Using Satellites to Track Carbon Emissions Is On the Horizon
Soon it will be possible to precisely track carbon emissions anywhere on the planet by satellite. Carbon Mapper, a new non-profit, plans to launch its first two satellites in 2023, which they hope will be joined by a "constellation" of other satellites two years later. The project brings together the state of California, NASA's Jet Propulsion Laboratory, academic institutions, and satellite maker Planet. It's a continuation of NASA's climate and carbon dioxide monitoring work, which recently found that as population density increases, per person carbon emissions decline. That study was done at the city level, but the new Carbon Mapper tool will detect emissions down to the facility level.
Carbon Matter: Introduction to the Carbon Mapper program, April 11, 2021.
Why This Matters
These satellites will detect methane and carbon emissions, giving people a potent tool to hold emitters accountable -- just like pollution monitors on the ground might. This tool can keep all Paris Accord signatories honest by making it possible for the world to know "in near real-time, how well a company, state or nation is living up to its climate commitments," Axios writes. And the same goes for governments and citizens holding companies accountable for meeting national regulatory standards. Most importantly, the data from these satellites will be free and publicly available, so anyone can access it.
Carbon Mapper's goal is to quickly and accurately measure emissions, especially when those emissions are intense and intermittent. It has been flying aircraft equipped with prototype versions of the satellite tools for the past five years, tracking methane emissions across the country. Want to take a look at their prototype data portal? You can see methane data for California here.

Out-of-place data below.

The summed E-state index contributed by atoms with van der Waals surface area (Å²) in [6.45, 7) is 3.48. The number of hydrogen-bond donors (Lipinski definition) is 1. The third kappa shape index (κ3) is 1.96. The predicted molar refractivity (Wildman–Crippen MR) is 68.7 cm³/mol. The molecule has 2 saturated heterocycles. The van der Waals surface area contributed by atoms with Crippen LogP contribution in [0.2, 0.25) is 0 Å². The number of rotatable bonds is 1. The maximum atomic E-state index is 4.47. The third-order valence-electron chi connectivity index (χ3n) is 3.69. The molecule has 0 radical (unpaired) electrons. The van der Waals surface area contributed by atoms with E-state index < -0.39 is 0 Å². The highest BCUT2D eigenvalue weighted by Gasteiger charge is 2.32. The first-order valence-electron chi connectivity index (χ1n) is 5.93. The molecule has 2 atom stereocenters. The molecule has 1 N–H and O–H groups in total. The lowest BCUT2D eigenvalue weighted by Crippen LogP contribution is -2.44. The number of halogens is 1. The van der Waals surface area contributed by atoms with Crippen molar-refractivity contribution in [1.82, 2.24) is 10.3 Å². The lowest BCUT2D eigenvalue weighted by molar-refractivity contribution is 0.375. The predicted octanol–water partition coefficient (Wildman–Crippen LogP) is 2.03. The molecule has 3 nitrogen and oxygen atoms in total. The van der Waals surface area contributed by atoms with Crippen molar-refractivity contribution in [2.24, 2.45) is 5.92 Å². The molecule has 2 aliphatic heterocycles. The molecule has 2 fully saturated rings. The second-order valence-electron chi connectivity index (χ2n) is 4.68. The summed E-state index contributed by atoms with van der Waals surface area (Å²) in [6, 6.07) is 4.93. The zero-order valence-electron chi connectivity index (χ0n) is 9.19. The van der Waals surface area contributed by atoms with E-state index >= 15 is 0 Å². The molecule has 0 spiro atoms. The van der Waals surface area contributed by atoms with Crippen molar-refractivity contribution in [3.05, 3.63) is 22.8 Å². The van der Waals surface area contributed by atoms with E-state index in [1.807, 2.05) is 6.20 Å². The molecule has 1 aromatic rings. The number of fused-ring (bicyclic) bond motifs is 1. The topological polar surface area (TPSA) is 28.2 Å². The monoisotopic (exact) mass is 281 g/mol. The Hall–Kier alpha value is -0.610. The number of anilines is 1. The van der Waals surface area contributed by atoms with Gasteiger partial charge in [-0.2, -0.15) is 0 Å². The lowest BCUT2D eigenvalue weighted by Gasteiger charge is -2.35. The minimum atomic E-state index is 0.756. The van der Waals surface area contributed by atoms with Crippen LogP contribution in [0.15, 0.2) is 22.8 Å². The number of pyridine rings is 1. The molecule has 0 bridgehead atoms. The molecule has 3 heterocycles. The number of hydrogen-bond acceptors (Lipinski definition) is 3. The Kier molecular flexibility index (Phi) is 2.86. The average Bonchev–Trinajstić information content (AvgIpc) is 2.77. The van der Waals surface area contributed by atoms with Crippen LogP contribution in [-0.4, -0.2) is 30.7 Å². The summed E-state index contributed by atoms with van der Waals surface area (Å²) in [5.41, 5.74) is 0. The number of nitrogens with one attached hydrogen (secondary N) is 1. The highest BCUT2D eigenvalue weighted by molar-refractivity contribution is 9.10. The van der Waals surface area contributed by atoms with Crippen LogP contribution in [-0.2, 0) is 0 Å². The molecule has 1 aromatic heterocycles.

Carbon Matter: Permian Basin False Color2, April 13, 2021. Carbon Matter’s technology uses precision visible-infrared imaging spectrometers on satellites and aircraft to locate, quantify and track methane and CO2 point-source emissions and many other environmental indicators. This false color scene shows a series of methane plumes detected by the Global Airborne Observatory (overlaid on Google Earth imagery) from an altitude of 17,500 ft (~5.3 km). The red plumes indicate methane emissions from oil & gas infrastructure: wells, tank batteries, compressor stations, gathering lines, etc. The plumes are all aligned with the prevailing wind (out of the southeast that day). We have detected over 3,000 plumes so far in the Permian Basin (an oil-and-gas-producing area located in West Texas and the adjoining area of southeastern New Mexico) with our airborne surveys.
This data set already has some key takeaways, including that "a relatively small number of high emitting point sources (about 700 pieces of infrastructure) are responsible for at least a third of total methane emissions in California; this could translate to significant ‘low hanging fruit’ for mitigation," according to NASA.
"This decade represents an all-hands-on-deck moment for humanity to make critical progress in addressing climate change," said Riley Duren, Carbon Mapper CEO and research scientist at the University of Arizona, in a statement. "Our mission is to help fill gaps in the emerging global ecosystem of methane and CO2 monitoring systems by delivering data that's timely, actionable and accessible for science-based decision making."
Carbon Mapper isn't the only one looking to satellites to track methane: the Environmental Defense Fund has its own tool, MethaneSAT, which is working in partnership with SpaceX to provide similarly precise data about the damaging greenhouse gas.
Copyright © 2021 Our Daily Planet. Reprinted here with permission. This version may have been edited from the original article published on April 16, 2021.